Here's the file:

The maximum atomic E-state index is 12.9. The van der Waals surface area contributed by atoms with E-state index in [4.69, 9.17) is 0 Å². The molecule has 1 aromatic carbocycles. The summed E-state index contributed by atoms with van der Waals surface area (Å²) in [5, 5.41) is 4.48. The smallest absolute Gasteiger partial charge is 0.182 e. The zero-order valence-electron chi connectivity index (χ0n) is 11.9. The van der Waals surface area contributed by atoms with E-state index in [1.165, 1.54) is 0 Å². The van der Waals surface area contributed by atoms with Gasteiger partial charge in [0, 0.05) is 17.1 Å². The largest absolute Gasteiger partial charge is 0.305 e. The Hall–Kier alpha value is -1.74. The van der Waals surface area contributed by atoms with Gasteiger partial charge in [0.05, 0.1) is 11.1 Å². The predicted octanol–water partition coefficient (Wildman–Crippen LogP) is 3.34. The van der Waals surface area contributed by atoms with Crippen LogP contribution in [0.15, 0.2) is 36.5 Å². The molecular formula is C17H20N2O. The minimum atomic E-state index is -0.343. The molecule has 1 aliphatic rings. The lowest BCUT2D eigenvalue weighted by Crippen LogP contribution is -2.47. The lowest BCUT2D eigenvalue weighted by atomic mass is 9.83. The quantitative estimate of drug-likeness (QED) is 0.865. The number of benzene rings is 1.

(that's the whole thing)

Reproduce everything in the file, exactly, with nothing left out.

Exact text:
The maximum atomic E-state index is 12.9. The van der Waals surface area contributed by atoms with E-state index in [4.69, 9.17) is 0 Å². The molecule has 1 aromatic carbocycles. The summed E-state index contributed by atoms with van der Waals surface area (Å²) in [5, 5.41) is 4.48. The smallest absolute Gasteiger partial charge is 0.182 e. The zero-order valence-electron chi connectivity index (χ0n) is 11.9. The van der Waals surface area contributed by atoms with E-state index in [1.165, 1.54) is 0 Å². The van der Waals surface area contributed by atoms with Gasteiger partial charge in [0, 0.05) is 17.1 Å². The largest absolute Gasteiger partial charge is 0.305 e. The Hall–Kier alpha value is -1.74. The van der Waals surface area contributed by atoms with Gasteiger partial charge in [0.05, 0.1) is 11.1 Å². The predicted octanol–water partition coefficient (Wildman–Crippen LogP) is 3.34. The van der Waals surface area contributed by atoms with Crippen LogP contribution in [0.15, 0.2) is 36.5 Å². The molecular formula is C17H20N2O. The minimum atomic E-state index is -0.343. The molecule has 1 aliphatic rings. The lowest BCUT2D eigenvalue weighted by Crippen LogP contribution is -2.47. The lowest BCUT2D eigenvalue weighted by atomic mass is 9.83. The quantitative estimate of drug-likeness (QED) is 0.865. The number of benzene rings is 1.